Junta forces in Yangon detain and interrogate journalist’s 7-year-old daughter 

Junta forces detained and interrogated the seven-year-old daughter of a journalist who the coup regime has accused of possessing explosives, a source close to the family has revealed. 

Soldiers detained Htet Htet Aung, a news editor with the Yangon-based Thingangyun Post, along with a reporter at the newspaper named Wai Lin Yu on September 11. 

They also took Htet Htet Aung’s daughter, Lin Demo, with them to the interrogation center in Hlaing Tharyar Township, along with a distant relative of Htet Htet Aung’s.

The two journalists are now being held at Insein Prison. The child was released along with the distant relative after two days of being questioned. 

“The girl said that she was asked if she saw her mother buying guns. She said that she answered that her mother didn’t do anything like that and that she never even bought her toy guns,” said the source close to the family.

Officers from the Thaketa Township police station told the family that explosives were found in the journalists’ possession when they were arrested, she added. 

“Her family said that it didn’t make sense that they were pressing charges against journalists for possession of explosives, instead of charges that have to do with journalism,” she said. 

The two journalists are facing charges under Section 5 of the Explosive Substances Act, which carries a sentence of between 10 years and life in prison, the source added. 

Thingangyun Post’s Facebook page published news on anti-dictatorship protests up until early September.

The junta has accused several other detained journalists of supporting violence in recent weeks.  

Late last month Win Naing Oo, a chief reporter at Channel Mandalay was charged under Section 52a of the Counter-Terrorism Law, as were D Myat Nyein and Pyae Phyo Aung, two reporters from the Sagaing-based Zayar Times. 

Myint Kyaw, a former member of the Myanmar Press Council, said the terrorism charges were a way for the junta to detain journalists for longer.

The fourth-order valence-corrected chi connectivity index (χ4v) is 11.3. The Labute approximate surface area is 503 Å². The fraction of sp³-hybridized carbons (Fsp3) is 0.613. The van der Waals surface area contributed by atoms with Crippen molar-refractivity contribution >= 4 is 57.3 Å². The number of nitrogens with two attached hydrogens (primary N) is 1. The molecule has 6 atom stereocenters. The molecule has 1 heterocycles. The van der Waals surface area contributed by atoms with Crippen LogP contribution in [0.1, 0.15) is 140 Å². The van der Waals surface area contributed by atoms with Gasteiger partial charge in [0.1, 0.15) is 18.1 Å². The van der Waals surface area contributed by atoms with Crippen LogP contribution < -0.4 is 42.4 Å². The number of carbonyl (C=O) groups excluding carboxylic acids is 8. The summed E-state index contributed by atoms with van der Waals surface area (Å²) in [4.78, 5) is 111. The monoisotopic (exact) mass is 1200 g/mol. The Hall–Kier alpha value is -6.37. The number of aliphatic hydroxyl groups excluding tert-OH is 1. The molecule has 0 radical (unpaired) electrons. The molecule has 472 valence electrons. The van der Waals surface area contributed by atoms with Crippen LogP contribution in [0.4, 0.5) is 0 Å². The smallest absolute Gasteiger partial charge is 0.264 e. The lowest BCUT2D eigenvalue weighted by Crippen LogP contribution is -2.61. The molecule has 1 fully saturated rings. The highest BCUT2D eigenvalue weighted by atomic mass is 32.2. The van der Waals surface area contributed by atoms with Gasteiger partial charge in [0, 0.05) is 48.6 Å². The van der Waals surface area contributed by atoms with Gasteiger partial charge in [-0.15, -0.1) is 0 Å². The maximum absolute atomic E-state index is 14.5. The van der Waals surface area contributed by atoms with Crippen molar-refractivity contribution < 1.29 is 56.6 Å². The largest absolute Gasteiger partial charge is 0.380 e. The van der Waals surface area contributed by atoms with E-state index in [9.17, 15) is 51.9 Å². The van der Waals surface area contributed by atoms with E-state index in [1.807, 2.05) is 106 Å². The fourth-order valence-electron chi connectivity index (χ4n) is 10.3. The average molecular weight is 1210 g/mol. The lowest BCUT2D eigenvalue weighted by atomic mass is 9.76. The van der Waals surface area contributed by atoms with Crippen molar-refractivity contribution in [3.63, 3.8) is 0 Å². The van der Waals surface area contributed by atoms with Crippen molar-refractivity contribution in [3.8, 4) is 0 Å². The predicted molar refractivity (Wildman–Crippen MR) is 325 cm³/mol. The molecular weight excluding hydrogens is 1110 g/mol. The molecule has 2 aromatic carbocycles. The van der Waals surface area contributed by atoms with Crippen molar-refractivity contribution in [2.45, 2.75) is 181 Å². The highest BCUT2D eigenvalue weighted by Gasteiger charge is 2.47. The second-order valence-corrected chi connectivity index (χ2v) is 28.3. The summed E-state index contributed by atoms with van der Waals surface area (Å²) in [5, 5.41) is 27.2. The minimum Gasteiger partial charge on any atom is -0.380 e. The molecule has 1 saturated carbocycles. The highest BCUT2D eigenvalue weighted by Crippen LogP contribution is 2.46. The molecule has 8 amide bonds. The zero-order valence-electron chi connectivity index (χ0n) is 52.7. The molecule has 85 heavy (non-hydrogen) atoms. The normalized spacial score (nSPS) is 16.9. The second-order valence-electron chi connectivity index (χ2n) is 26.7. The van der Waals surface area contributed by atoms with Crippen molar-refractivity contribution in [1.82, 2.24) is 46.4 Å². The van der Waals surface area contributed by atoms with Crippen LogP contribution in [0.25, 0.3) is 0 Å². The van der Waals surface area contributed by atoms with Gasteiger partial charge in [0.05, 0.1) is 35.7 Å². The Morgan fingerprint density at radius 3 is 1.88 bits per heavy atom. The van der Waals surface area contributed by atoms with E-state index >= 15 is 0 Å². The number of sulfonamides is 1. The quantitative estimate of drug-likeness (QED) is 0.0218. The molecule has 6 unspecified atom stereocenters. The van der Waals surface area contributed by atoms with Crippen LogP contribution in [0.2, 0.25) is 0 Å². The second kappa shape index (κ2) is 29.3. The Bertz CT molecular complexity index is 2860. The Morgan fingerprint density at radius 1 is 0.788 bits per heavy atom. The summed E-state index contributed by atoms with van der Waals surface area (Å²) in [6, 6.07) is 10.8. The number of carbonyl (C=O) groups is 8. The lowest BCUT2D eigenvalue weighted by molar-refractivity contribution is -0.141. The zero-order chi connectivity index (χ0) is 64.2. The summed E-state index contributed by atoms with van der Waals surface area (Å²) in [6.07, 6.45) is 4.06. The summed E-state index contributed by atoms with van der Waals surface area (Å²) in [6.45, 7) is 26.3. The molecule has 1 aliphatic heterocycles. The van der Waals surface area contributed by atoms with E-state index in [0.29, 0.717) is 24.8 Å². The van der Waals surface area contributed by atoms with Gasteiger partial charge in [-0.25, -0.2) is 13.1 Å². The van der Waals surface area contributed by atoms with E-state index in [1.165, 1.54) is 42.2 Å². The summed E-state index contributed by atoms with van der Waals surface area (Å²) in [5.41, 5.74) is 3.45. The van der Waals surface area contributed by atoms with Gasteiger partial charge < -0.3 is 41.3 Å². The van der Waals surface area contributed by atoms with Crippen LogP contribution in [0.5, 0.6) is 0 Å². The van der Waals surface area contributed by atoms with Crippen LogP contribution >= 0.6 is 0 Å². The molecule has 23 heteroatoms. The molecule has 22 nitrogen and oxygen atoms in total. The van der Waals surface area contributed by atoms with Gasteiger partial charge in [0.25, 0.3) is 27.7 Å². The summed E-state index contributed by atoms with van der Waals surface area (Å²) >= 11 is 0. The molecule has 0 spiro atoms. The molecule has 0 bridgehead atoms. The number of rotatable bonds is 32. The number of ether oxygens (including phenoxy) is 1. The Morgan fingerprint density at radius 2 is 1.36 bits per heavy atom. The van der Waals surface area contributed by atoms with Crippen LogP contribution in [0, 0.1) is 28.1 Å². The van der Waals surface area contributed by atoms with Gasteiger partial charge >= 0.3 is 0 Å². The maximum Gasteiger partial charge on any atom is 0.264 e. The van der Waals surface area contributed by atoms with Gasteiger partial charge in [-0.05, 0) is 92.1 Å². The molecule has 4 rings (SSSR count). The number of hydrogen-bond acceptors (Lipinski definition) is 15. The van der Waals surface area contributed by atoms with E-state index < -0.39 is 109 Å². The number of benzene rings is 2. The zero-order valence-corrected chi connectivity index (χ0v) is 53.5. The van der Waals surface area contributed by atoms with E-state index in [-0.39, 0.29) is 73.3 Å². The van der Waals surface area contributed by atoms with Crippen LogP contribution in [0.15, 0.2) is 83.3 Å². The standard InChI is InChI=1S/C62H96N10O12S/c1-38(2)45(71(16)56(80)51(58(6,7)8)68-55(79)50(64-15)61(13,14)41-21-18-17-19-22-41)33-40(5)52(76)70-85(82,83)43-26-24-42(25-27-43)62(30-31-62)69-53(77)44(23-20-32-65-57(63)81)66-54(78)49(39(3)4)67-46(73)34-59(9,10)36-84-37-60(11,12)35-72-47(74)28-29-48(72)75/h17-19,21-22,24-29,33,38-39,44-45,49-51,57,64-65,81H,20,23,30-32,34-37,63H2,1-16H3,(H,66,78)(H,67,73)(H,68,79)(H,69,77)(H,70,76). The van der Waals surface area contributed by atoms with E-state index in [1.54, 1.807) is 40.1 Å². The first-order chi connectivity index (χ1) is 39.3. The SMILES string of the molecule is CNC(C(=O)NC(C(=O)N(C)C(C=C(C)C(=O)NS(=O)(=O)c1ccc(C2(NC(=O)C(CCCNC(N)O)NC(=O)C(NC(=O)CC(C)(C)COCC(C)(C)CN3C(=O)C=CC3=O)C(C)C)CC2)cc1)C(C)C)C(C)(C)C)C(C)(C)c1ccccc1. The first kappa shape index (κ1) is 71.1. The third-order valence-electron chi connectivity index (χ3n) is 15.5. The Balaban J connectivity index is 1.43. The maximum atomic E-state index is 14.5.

“I think this was done in order to add more to the pressure on the media in the way that they could continue to detain them for the terrorism charges even when they would release those detained under Section 505a.” he said, referring to a law against incitement used against many opponents of the junta. 

Than Hteik Aung, a former editor with Mizzima was charged with Section 505a after being detained on March 19. Before his arrest, he posted a picture of himself on Facebook giving a three-fingered Hunger Games salute. 

Than Hteik Aung, like many other detainees, was tortured during interrogation, sources who spoke to him in prison told Myanmar Now. 

Than Hteik Aung was left out of a recent amnesty that saw the release of several other journalists detained under Section 505a. He is still being held at the Naypyitaw Detention Center

His parents, who make a small living running a laundry service, made the costly trip to Naypyitaw to see him during his court hearings, but have been unable to see him because the hearings are now being held online. 

“My boy is still alive, that’s all that matters,” said his father, Hsan Lwin. “So many people have died but our boy is still alive. That’s what I keep telling myself so I can cope.”  

“My son stood for the truth. He is suffering for the truth. Therefore I believe that the truth will set him free one day,” he added. 

In late September Lwei Em Phao, a TV reporter for the Shwe Phi Myay News Agency in Lashio, was also arrested and charged with incitement. Soldiers raided the outlet’s offices in May. 

Roughly 100 journalists have been detained since the February 1 coup, and around half of them are still in detention.

Earlier this month the American Managing Editor of Frontier Myanmar, Danny Fenster, received the highest sentence of any journalist since the coup–11 years–but was released and deported three days later.  

Related Articles

Back to top button